A 1.5 x 3 inch (that’s smaller than a business card) piece of papyrus from the fourth-century has been discovered by Harvard professor Karen L. King that hints that early Christians might have thought Jesus was married. With only eight lines of text on the front and six lines of text on the back, the inscription, written in Coptic, is a dialogue between Jesus and his disciples. In it, Jesus speaks of “my wife,” and says that “she will be able to be my disciple,” making this the only ancient text which explicitely portrays Jesus as referring to a wife.
This could be huge news for Christians, who have forever believed that Jesus was not married — that is why priests must remain single and celibate and has set Christian boundaries for marriage. The historical Jesus had a large mass of female followers, but this is the first mention of a female disciple, which might, down the line, have implications for women in the church, too.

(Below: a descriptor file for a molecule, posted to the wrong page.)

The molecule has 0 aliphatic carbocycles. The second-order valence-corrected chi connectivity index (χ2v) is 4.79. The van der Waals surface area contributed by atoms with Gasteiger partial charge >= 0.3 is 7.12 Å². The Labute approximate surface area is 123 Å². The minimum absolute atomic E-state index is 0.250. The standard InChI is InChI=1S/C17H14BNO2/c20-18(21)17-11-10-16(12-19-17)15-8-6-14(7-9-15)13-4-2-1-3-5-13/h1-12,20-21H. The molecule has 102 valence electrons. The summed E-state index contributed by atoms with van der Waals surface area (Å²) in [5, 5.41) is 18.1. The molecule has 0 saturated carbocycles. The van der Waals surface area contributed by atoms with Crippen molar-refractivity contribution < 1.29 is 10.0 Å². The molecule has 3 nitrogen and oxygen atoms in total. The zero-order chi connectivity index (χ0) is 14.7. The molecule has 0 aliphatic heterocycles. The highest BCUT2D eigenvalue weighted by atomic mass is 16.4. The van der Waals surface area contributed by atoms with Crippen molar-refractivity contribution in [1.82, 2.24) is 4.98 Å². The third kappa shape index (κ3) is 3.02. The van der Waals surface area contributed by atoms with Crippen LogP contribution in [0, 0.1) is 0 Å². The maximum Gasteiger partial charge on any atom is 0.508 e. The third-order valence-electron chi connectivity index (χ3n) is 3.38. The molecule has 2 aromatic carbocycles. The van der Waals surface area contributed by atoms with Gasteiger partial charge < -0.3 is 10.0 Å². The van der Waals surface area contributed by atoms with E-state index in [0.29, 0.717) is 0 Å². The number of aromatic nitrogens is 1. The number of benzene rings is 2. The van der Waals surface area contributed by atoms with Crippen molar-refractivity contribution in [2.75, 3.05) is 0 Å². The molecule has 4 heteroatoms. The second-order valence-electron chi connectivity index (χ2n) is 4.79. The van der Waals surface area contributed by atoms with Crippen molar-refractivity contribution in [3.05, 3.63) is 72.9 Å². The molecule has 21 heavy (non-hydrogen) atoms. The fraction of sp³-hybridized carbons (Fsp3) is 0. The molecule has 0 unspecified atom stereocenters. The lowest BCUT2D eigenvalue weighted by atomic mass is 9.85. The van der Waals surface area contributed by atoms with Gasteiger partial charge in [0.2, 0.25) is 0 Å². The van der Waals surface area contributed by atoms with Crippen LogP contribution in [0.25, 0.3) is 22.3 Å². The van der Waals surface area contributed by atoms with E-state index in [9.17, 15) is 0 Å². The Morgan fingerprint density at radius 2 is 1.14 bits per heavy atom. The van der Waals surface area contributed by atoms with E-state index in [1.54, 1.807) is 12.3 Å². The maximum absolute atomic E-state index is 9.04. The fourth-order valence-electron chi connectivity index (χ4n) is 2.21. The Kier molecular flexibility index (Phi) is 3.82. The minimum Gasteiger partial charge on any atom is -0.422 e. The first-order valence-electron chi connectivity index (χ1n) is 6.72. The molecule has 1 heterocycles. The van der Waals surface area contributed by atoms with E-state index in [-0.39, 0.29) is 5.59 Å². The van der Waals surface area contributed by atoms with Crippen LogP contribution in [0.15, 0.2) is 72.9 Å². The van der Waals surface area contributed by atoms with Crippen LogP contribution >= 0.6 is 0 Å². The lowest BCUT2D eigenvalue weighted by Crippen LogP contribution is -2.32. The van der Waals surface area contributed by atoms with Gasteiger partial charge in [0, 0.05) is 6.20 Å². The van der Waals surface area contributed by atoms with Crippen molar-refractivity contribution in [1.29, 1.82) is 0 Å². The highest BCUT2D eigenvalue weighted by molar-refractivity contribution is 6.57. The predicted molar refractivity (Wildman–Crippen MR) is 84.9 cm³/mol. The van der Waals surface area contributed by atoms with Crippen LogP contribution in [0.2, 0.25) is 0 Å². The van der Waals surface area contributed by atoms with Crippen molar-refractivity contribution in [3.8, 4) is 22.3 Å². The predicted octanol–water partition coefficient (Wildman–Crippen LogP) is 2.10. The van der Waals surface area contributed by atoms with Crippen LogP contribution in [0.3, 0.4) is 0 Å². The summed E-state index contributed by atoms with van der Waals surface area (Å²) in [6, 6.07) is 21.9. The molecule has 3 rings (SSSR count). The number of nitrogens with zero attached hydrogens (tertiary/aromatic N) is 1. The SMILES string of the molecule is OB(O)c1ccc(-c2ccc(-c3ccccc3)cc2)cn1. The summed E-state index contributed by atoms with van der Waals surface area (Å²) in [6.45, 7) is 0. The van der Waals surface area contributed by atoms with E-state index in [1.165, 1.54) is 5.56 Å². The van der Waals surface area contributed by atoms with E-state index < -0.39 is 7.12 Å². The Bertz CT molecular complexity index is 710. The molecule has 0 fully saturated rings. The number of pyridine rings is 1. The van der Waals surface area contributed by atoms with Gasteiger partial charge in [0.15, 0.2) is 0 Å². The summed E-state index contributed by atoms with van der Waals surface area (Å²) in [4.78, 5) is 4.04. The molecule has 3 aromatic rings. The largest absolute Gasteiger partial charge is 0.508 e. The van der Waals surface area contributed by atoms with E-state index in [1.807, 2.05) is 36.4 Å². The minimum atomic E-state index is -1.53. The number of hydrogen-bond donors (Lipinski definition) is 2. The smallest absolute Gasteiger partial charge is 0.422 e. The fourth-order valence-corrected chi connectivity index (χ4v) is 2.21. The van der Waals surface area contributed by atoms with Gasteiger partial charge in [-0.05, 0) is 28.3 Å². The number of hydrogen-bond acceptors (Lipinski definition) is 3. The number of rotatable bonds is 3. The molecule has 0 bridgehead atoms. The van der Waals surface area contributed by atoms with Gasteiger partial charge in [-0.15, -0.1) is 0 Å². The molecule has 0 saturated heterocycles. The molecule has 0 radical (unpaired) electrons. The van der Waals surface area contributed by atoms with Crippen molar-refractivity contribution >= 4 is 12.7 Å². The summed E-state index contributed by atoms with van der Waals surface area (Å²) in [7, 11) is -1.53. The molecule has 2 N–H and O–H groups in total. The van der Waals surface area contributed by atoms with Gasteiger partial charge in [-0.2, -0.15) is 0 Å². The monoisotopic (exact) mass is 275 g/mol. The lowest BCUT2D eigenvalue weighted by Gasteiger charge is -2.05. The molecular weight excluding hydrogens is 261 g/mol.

The provenance of the papyrus fragment and its owner are unknown. A small circle of experts in papyrology and Coptic linguistics have concluded that it is most likely not a forgery, but King says she looks forward to more scholars weighing in.
King’s discovery, however, does not provide evidence that Jesus was married, but a reflection of what Christians believed more than 100 years after Jesus’ death. If King is right, there were early Christians who believed that Jesus was married, which has influenced Christian marriages, and views on relationships for thousands of years.
Before you go thinking that “wife” meant something else, back then (like I did), be assured that King is convinced the meaning of the words, “my wife,” is beyond question. “These words can mean nothing else,” she said.